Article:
It is definitely wonderful that we all support the Christians in the Holy Land. Just to bring to light that people there living under occupation are not free to speak out about the difficult conditions they have to endure. Ending the Israeli brutal military occupation is what we need to pray for and work on ending if we truly want to see peace with justice for all. May God bless our bishops and priests and all who are working for peace and justice in the Holy Land.

  3. Art Fisher says:

    I agree with prior comments and encourage more vigorous efforts.
    • Support the Presiding Bishop and Dioceasan Bishops, such as Bishop Bruno, who are working for peace for both Palestine and Israel.
    • Support Churches for Middle East Peace in its effort to educate, advocate, and lobby and support our Senators, Congressmen and President for a fresh look at policies leading to the two state solution.
    • Support and join other organizations of faith with these same goals.
    • Support education in all parishes towards these goals – especially encouraging travel to the Holy Land with organizations that give experiences in both Palestine and Israel…such as the American Friends of the Episcopal Diocese of Jersusalem and the Order of the Jerusalem Cross in the Diocese of Los Angeles…and several others.

  4. The Rev. Carol L Huntington says:

    The headline is “Working toward ‘ peace’ and ‘justice’ in the Holy Land”
    How can we or they or anyone work for justice when there is no mention of the injustices in Occupied Palestine in the article?
    Very strange indeed…

  5. An excellent curriculum resource for parish and individual study is “Steadfast Hope.” It can be purchased on line through the Episcopal Peace Fellowship? As the PB avoids the word “occupation” and seems to gloss over the persecution of Palestinians by Israel, so too is she is not giving “Steadfast Hope” the kind of attention it deserves.

    • Vicki Tamoush says:

      I agree. This resource has been just as useful to those who are just learning about the issues as it is for those who have many years of experience. The fact that it has been tailored to an Episcopalian audience makes it an invaluable resource.

  6. Robert H. Stiver, Oahu, Hawaii, USA says:

    Ms. Tamoush, Ms. Solomon, and Rev. Huntington, I am in great admiration of you for “speaking your minds.” My own frustration with people, religious and not, who refuse to face the facts on the holy ground, spans 50 years and counting. My life will see no surcease for the beleaguered Christians and Muslims of Palestine.

    • Vicki Tamoush says:

      Thank you, Mr. Stiver. My personal philosophy is: Pray and Act. We cannot do either effectively unless we acknowledge the devastation that the illegal occupation of Palestine has visited upon everyone, EVERYONE, in the region. The occupation destroys Israelis, Palestinians, and all the peoples of the Middle East.

  7. I have not been able to call Israel/Palestine “the Holy Land” since visiting there for the first time in 1987 and realizing that it cannot be “holy” as long as so much of the land is occupied, so much of it stolen for settlements, and as long as our Palestinian sisters and brothers are suffering injustice. Nothing much has changed.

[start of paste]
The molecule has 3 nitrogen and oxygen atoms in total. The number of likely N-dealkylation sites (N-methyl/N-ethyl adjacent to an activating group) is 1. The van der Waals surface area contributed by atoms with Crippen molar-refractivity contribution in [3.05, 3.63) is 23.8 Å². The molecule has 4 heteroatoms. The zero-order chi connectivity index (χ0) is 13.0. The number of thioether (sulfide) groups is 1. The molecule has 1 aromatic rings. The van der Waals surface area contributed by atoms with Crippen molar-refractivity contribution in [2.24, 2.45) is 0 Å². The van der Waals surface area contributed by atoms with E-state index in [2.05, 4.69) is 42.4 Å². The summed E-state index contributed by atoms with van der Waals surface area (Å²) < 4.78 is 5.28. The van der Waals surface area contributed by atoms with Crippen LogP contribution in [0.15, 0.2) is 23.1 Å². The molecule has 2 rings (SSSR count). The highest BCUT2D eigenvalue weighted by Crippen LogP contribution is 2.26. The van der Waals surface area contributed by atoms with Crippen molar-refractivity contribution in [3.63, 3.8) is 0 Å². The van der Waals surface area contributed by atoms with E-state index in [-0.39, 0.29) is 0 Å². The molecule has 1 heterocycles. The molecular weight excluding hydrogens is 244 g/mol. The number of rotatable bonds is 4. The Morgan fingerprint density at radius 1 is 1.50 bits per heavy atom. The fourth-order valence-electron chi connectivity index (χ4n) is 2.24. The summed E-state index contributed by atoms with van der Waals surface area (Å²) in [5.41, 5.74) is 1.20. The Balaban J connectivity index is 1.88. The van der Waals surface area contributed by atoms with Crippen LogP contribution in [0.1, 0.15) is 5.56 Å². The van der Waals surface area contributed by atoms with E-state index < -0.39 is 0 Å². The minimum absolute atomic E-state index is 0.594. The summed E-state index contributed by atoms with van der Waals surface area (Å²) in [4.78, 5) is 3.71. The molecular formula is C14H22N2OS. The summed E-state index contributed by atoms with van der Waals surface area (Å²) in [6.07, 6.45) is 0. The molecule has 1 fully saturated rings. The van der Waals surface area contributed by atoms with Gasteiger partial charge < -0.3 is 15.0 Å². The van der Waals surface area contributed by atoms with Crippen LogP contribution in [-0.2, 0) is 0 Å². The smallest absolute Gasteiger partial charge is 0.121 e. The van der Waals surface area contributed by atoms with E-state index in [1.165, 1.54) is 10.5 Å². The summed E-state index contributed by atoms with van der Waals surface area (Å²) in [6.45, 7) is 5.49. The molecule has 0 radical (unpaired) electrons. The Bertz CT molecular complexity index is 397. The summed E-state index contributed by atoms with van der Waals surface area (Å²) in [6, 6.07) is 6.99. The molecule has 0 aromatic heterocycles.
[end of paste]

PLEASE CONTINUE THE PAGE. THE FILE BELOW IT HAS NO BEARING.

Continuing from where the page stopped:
8. Donna Hicks says:

    I am a cradle Episcopalian. I have been involved with Palestine/Israel issues for over 20 years, a drop in the bucket compared with other friends and colleagues. I lived for three months each year from 2002-2009 in Hebron/Al Khalil, the part of the city under Israeli military occupation, as a member of Christian Peacemaker Teams Palestine team. While it is admirable that TEC supports the institutions which are part of the Episcopal Diocese of Jerusalem, which do indeed offer services and support to the wider Palestinian community both inside Israel and in the West Bank, Gaza and East Jerusalem, and that it and the Episcopal Diocese of Jerusalem offer a model of reconciliation to which Jesus calls us, my heart is breaking that the Church in which I was cradled and nurtured refuses to stand in solidarity with the wider Palestinian community who called in 2005 for “a campaign of boycotts, divestment and sanctions against Israel until it complies with international law and Palestinian rights” and the Palestinian Christian call in 2009 in the Kairos Palestine Document (remember South Africa?). When will we come out of our tower of privilege and ‘being nice’ and stand in solidarity — of public witness and nonviolent direct action — with our Palestinian sisters and brothers, oppressed by Israeli government policy inside Israel and by a brutal Israeli military occupation in the West Bank, Gaza and East Jerusalem?

  9. Janet Benvie says:

    I’m a member of the Scottish Episcopal Church, and not from the US. I very much agree that it is strange in the extreme that an article headlined ‘Working toward Peace and Justice ..’ does not mention the major injustice – the Israeli Occupation – and also airbrushes over the ethnic cleansing of Palestinians in the years up to 1948 (and the declaration of the Israeli state). (Sadly cleansing that continues to this day).
    A significant number of Palestinian Christians signed up to the Kairos Declaration. It is full of calls for peace, reconciliation, justice, and acceptance of other faiths. Why have so many Western Christians all but ignored this document and in particular refused to sign up to it’s call for Boycott, Divestment and Sanctions against Israel while it continues its brutal occupation. Like Donna, I have lived in the West Bank (for four years) and the occupation is indeed brutal and unjust.
    Yes, we should call for justice and peace, but for how long do we call but not act?

  10. Cotton Fite says: